The advance of a range of technology is expected to create risks for business worldwide, while different economic segments face varied types of risks, from insurance agencies facing increasing automation, to financial services institutions being disrupted by the potential of Financial Technologies.
The collection of analysis, entitled ‘Beyond the Supercylce: How Technology is Reshaping Resources’, suggests the effect of technological advance on demand and productivity improvements could be drastic. To better understand the huge potential impact, the firm created two scenarios, the ‘moderate case’ and the ‘technological acceleration’ case of the development and implementation of energy-saving tech.
The incentive to taking up these new technologies is the potential for huge savings in expenditure. In the moderate case of tech adoption, the total rate of saving may hit $890 billion by 2035 while the technology accelerated case stands to reach a colossal $1.570 trillion. In the transportation segment, adoption of electric autonomous vehicles could save around $150 billion in fuel consumption in the moderate case, with potential for an additional $130 billion in the accelerated scenario taking the forecast total to $280 billion. Meanwhile in the economy more widely efficiencies could save $310 billion in the moderate case and an additional $230 billion in the accelerated case. On 2015 levels of demand, this would likely see energy demand reduced considerably in the economy more widely.
Aside from demand reduction, considerable substitutions may also affect the natural resources segment as renewable energy generation displaces dependency on fossil fuels. The resultant increase in energy conversion efficiency is set to drive considerable savings as high as $210 billion in additional savings.
The result of changes in energy market dynamics from demand changes and substitution could see peak demand for primary energy from fossil fuels within the next 10 to 20 years. In the moderate projection, the plateau for energy derived from fossil fuels will not be reached until 2035, at 529 million terajoules, a vast increase from 462 million in 2013 – while total output for the global economy would stand at 680 million terajoules. Growth would be +1.1% annually to 2025, after which growth would most likely plateau at +0.6% around 2035.
In the technological acceleration case, the combination of reduced demand and substitution would see global fossil fuel demand peak in 2025 at 493 million terajoules, before witnessing a steep decline in the ten years following to 427 million. The scenario would also see considerably lower energy use as such, falling to 577 million terajoules by 2035.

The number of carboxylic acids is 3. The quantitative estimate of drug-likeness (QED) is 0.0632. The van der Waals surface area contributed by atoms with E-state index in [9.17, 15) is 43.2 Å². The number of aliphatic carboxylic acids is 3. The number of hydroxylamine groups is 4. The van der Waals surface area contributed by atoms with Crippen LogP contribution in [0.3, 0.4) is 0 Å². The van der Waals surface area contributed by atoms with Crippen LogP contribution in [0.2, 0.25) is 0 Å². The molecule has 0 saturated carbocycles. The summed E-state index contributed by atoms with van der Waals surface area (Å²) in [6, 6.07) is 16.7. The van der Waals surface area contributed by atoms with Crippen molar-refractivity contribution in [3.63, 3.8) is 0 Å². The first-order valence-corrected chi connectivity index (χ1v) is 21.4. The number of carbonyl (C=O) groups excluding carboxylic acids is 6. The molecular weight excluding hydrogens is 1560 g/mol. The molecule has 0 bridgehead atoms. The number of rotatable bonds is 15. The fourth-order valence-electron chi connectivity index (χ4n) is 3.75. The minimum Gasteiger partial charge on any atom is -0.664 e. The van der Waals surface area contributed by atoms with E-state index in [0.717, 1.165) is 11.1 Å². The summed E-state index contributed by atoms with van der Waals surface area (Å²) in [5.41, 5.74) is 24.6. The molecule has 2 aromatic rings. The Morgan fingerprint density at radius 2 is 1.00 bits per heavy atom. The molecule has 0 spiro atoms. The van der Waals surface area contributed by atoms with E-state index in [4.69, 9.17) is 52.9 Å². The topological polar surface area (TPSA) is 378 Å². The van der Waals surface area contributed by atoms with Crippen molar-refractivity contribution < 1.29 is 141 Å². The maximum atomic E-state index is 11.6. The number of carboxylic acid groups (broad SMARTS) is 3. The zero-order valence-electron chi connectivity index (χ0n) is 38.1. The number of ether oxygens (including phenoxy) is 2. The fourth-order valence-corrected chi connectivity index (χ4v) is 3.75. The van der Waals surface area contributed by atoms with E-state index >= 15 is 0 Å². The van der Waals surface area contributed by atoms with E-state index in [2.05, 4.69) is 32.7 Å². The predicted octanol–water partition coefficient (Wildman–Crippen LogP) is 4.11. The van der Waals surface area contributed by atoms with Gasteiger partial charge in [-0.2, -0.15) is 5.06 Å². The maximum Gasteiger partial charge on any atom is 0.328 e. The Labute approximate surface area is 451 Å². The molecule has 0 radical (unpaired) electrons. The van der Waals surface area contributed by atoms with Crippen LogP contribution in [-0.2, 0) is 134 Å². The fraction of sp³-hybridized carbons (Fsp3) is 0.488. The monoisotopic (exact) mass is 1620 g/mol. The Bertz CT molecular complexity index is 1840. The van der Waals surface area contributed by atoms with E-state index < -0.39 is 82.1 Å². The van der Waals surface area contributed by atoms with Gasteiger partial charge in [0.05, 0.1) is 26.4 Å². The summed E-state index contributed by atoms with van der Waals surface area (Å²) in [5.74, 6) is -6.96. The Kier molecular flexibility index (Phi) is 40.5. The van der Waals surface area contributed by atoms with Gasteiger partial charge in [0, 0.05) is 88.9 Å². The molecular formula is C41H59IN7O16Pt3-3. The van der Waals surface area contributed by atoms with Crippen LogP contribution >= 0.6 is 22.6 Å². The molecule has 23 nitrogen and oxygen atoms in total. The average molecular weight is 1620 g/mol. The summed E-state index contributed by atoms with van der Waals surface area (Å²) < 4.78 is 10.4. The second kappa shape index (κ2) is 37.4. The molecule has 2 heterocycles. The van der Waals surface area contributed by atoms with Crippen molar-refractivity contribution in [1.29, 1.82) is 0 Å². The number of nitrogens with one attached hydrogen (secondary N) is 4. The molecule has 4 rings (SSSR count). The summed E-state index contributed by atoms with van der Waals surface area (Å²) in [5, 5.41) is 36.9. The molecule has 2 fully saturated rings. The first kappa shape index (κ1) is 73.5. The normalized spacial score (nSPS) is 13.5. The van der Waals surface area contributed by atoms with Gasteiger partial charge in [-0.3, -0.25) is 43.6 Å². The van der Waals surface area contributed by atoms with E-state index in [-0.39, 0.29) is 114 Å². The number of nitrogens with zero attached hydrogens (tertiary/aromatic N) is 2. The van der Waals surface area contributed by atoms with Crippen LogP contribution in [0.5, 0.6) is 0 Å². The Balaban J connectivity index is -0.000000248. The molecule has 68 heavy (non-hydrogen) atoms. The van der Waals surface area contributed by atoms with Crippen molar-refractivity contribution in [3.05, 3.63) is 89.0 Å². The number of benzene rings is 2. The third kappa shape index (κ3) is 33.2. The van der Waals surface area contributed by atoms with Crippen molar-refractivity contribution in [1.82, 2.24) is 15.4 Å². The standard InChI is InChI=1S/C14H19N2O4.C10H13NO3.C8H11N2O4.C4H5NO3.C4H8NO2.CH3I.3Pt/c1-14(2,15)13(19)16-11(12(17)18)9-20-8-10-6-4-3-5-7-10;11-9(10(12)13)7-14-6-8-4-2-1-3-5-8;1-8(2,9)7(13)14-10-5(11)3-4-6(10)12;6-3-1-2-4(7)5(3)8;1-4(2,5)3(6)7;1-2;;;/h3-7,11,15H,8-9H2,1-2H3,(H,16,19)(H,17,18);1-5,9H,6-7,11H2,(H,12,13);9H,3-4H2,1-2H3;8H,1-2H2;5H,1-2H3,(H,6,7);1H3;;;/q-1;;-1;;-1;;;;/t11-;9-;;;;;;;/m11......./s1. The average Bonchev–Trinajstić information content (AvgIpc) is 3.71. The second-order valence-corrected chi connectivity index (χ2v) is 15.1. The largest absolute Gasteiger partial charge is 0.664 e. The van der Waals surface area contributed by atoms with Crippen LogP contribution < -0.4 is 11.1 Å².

Coal and oil peaking
According to the study, coal will be the hardest hit by the oncoming changes. The effect of coal-fired power plants on air quality, as well as further environmental concerns is seeing plants switched off and replaced by renewables and gas-fired plants. One example quoted was of the Chinese government, who scrapped the construction of 85 planned plants to invest $350 billion in renewables instead.
Before reaching its peak in 2020 therefore, any increase in coal demand before peaking will be slight compared to other sectors, with researchers predicting 135 million terajoules in the moderate case, before, reducing to 2013 levels just 5 years later.
In the forecast of technological acceleration, the peak is also hit in 2020, although the decline thereafter is considerably steeper – falling by 24% on 2013 levels by 2035, at 95 million terajoules derived from the fossil fuel. Organization for Economic Co-operation and Development (OECD) countries meanwhile have already hit peak coal, with demand falling from 31 million terajoules in 2013 to 11 million in 2035.
Oil too faces peak demand in the not too distant future, depending on the scenario. In the moderate scenario demand for oil continues to rise over the coming 20 years, up 11% on 2013 levels – largely driven by demand increases in the developing world, with OECD countries already at peak oil.
In the technological acceleration case, the global economy will plateau in 2020, with its peak in 2025, before falling slowing in the years to 2035 to levels 2% below 2013 energy generation. Again, OECD countries see faster falls in their oil demand than in the moderate scenario, falling to 68 million terajoules.
According to McKinsey’s study, the cost of power generation from renewables is likely to hit a tipping point in 2025, globally, thereafter rapidly accelerating to see total global generation from renewable surpass that of coal and gas by 2035. According to the firm the shift is increasingly a market driven one, with unsubsidised costs per KWh having fallen to about a tenth of what they were six years ago. The use of fossil fuels also tend to receive large state subsidies, which if rolled back by governments, could create an even swifter move away from fossil fuels as a source of future energy generation.
Concluding the document, the researchers state that policy makers and resource companies face a challenging transition in the post-supercycle era of technological change. While new opportunities for growth beckon, capturing them will remain a challenge. The changes will likely be complex and numerous, so companies would benefit from emphasising speed and agility over size, to help society reap the rewards of a less resource-intense economy.